The Metropolitan Police faces legal action after deciding not to launch an investigation into a “cash for peerages” row.
MP Pete Wishart has written to Scotland Yard threatening judicial proceedings over the row.
If the dispute is not settled, it could lead to a High Court case to decide whether the Met has acted unlawfully.
Boris Johnson's party was accused of abusing the honours system by systematically offering seats in the House of Lords to a select group of donors who pay £3m to the party.
In the last two decades, all 16 of the Tory party's main treasurers – apart from one – have been offered a peerage, according to the Sunday Times and Open Democracy investigation earlier this month.
The Conservative Party insists it follows the rules.
In the last two decades, all 16 of the Tory party's main treasurers – apart from one – have been offered a peerage
The 1925 Honours (Prevention of Abuses) Act makes it a criminal offence to “attempt to obtain any gift, money or valuable consideration as an inducement or reward” for procuring someone a title.
But after SNP MP Mr Wishart urged a probe into whether criminal offences were committed, the Met said it would not investigate.
In a letter to the MP four days after he asked for an investigation, the force said: “There is insufficient information upon which to launch a criminal investigation.”
It added: “Should further information regarding these matters be provided to the Metropolitan Police this will of course be considered”.
Mr Wishart and the Good Law Project, which has brought several civil cases against the Tory government, have now sent a pre-action protocol letter to Scotland Yard.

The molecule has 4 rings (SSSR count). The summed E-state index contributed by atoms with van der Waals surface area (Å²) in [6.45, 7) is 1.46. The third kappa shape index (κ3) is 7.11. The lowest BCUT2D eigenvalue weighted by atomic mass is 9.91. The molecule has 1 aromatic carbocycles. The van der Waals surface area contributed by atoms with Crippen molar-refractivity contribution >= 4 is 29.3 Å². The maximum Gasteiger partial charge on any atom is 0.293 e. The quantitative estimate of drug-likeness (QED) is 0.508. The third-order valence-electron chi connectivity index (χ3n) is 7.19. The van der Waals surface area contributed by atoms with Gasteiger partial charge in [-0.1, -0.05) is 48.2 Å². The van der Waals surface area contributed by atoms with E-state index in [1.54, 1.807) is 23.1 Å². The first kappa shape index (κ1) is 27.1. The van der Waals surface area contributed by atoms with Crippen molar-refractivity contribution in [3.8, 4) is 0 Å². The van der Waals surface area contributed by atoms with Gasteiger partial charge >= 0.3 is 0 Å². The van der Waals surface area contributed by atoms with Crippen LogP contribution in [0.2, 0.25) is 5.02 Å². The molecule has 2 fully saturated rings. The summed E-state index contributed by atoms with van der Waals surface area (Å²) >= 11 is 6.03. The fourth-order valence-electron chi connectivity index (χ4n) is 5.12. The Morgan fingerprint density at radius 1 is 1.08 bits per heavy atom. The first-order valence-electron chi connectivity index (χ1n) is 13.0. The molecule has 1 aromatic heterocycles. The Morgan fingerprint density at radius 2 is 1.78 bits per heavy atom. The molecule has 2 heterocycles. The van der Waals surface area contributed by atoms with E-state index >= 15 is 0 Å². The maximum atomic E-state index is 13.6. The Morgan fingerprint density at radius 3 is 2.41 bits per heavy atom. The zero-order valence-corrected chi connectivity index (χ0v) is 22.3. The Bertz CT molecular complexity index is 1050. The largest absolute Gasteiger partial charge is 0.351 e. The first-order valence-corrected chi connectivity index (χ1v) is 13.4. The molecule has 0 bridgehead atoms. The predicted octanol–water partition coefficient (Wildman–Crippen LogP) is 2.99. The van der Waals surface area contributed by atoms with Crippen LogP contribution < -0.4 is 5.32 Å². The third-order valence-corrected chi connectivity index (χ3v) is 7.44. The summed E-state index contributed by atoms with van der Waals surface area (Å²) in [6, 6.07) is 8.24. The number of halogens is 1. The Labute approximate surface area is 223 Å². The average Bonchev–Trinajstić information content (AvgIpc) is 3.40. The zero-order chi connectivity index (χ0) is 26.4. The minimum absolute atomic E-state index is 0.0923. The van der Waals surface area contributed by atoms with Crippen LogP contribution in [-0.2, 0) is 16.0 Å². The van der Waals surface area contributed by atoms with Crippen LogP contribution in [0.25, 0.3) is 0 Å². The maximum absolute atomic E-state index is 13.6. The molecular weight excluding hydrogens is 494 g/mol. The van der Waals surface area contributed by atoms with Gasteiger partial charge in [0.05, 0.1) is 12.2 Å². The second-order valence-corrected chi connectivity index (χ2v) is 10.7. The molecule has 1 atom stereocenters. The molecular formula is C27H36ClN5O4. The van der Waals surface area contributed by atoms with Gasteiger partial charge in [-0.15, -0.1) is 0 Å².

SNP Commons leader Pete Wishart has asked for 'cash for honours' probe
It says: “Our client considers that the refusal [to investigate] is unlawful… and would invite the Met to now either investigate, or to provide full and detailed reasons for its refusal to do so.
“If the Met refuses to do so, then our client will have no choice but to consider commencing judicial review proceedings without further notice to you.”
Jo Maugham, director of Good Law Project, said: “At the heart of the legal action is a simple ask: that Boris Johnson be subject to the same law as you and me.
"And if there's reason to think he has broken it he gets investigated by the police, just like you and I would."
Mr Wishart added: "Practically all recent treasurers of the Conservative party have been given a place in our legislature, and the only qualification they seem to possess is an ability to gift millions of pounds to Conservative coffers.
“For more than two weeks, Westminster politics has been taken to the gutter with multiple allegations of sleaze and corruption.
"It is high time that, where there is clear evidence, the authorities properly consider it and investigate."
It is not an offence to accept a political donation, and then give the donor a peerage, as long as one was not an inducement for the other.
Downing Street and the Conservative Party insist Tory donations follow the rules, including being declared transparently.
The Conservative Party said when the allegations first emerged: "We do not believe that successful business people and philanthropists who contribute to political causes and parties should be disqualified from sitting in the legislature".
A Met Police spokesman said on Sunday: "The MPS received a letter before claim on Thursday, 19 November and will respond to this letter in due course."